RHODE ISLAND – During today’s news conference on the COVID-19 pandemic, Gov. Gina Raimondo detailed the second phase of reopening Rhode Island, which is expected to begin on Monday, June 1. Raimondo also announced 22 new COVID-19 fatalities, bringing the total to 677, as well as 124 new cases, with a total of nearly 14,500.
Around 1,870 residents were tested the prior day.
Raimondo said that, as the state enters phase two of reopening, there will be “many changes,” with a relaxation of the restrictions surrounding businesses throughout the Rhode Island.
In phase two, restaurants will be allowed to offer indoor dining to customers, though only up to 50 percent capacity and on a reservation-basis. Personal services, such as barbershops, gyms and nail salons, will also be able to reopen, with new restrictions in place.
Restrictions and guidelines for both types of businesses include capacity restrictions, cleaning requirements and social distancing mandates, as well as the use of masks at all times. Both will also need to get the names and phone numbers of all customers, in case one comes down with COVID-19 and others need to be contacted.
“If there’s an outbreak, the department of health needs to call everybody who’s been in the establishment,” Raimondo said.
Restaurants will not be allowed to offer self-service, such as salad bars or buffets, and personal service businesses will be discouraged against the use of waiting rooms.
The full list of business guidelines for phase two will be posted to www.reopeningri.com later today.
With Rhode Island courts also reopening on June 1, Raimondo touched on potential evictions, and how those would go forward.
“There’s no question that this crisis has hit the hardest those who could least afford to be hit,” Raimondo said. “Anyone who went into the crisis living in poverty, paycheck to paycheck, is really struggling now. That is something foremost in my mind everyday.”
Because of this, evictions directly related to COVID-19 will be held off until July 1, Raimondo said. However, evictions that were initiated prior to the pandemic will still go forward.
“If you’ve lost your job due to COVID, you don’t have to be worried about eviction during the month of June,” she said.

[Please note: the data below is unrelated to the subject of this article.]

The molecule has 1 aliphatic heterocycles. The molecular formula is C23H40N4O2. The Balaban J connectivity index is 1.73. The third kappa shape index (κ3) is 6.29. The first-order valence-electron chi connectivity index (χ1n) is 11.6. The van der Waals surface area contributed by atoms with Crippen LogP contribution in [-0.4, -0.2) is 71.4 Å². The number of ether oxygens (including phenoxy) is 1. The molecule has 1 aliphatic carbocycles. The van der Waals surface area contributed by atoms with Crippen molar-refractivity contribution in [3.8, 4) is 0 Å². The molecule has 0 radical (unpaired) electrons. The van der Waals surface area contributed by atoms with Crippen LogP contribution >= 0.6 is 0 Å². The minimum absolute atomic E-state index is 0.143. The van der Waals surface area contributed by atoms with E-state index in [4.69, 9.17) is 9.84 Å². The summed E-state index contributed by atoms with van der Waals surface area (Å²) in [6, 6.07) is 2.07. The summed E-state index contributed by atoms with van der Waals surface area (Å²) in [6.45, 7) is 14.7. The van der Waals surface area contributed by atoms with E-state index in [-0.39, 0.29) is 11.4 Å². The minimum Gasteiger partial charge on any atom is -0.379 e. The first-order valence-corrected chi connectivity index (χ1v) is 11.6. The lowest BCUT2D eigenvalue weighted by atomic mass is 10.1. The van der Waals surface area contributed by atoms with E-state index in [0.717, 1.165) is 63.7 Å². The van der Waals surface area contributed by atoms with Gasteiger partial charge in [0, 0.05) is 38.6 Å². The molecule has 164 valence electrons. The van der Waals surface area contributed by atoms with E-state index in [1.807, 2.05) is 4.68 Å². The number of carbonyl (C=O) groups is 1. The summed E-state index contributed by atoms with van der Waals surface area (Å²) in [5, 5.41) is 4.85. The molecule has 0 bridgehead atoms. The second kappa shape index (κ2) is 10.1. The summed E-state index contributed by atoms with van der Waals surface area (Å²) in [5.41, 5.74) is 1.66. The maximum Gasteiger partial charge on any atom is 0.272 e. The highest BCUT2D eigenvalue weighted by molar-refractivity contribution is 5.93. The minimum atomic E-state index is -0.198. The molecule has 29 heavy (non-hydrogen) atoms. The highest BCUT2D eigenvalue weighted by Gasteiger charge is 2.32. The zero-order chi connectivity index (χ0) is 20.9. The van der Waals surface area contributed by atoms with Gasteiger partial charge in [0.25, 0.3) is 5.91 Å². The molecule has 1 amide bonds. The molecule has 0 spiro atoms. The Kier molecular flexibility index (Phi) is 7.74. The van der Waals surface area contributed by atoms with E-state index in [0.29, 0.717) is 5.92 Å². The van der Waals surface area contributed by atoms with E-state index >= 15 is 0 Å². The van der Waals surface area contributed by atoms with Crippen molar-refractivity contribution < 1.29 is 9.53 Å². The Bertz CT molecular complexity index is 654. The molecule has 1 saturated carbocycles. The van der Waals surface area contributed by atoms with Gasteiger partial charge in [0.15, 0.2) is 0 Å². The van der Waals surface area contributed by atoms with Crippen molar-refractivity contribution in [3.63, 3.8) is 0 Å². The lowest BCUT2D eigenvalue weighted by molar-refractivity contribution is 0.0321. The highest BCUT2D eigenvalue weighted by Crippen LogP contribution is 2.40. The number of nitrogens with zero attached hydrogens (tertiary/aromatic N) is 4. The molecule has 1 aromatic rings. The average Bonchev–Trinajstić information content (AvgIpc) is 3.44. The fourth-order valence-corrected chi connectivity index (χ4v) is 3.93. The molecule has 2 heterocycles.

And a few weeks back, the governor announced a $1.5 million rental assistance fund that Rhode Islanders could apply for, if they were having trouble paying rent due to the COVID-19 pandemic. However, Raimondo said on Thursday that that fund depleted “quite quickly,” leaving several residents without assistance.
In order to help more Rhode Islanders with rental assistance, Raimondo said she would be adding an additional $5 million to the fund. People who qualify for the assistance can receive up to $5,000 to help pay past due rental fees.
Raimondo said that, while the additional funds could help many residents, a larger-scale solution would be needed in the future.
“We need a bigger, more thoughtful solution, because there are going to be many people struggling,” she said.
Anyone in need of assistance can visit www.housinghelpri.com.
She also said she would be working with landlords and courts to come up with a “mediation initiative,” though details on that wouldn’t be made available until the week after next.
Raimondo also said that she planned on allowing youth sports over the summer, though there would be new guidelines attached.
“I know this is really hard for you guys,” she said, speaking directly to Rhode Island kids. “I hear from a lot of kids, parents and teachers that you’re kind of down and you’re really anxious to get back to life as normal.”
Though she had previously expressed concern about allowing youth sports, Raimondo said on Thursday that they would be going forward.
New restrictions will include a mandate that kids remain in stable groups of 15 or fewer, and that league sports and tournaments won’t be allowed. Phase three, which Raimondo expects to begin in July, would likely see a loosening of these restrictions.
“I feel great about this because I’m anxious to see kids outside,” Raimondo said. “I’m very hopeful, come first of July, we’re going to be able to allow some league sports and tournament sports that you’re used to.”
She also explained that the testing process would be changing as the state heads into phase two, with more localized testing places being set up around Rhode Island.
“Testing is going to look a little different,” Raimondo said. “Over time, we want to ramp up our testing, but not to have it be so dependent on these big, drive-thru, high volume centers.”
“We want it integrated in the community and health care system,” she added.
The state expanded its partnership with CVS, with the company setting up 10 additional drive-thru testing sites at their pharmacies around the state. A rapid testing site will still be located at Twin River.
Raimondo said she hoped to be testing between 10,000 and 20,000 Rhode Islanders daily.
The new sites are expected to launch tomorrow.
Raimondo also touched on the presidential primary election that is set to take place next Tuesday.
She said the election would be predominantly done through mail-in ballots, adding that anyone who requested a ballot should have already received it.
Ballots must be mailed by June 2 at 8 p.m.
For more information, visit vote.ri.gov.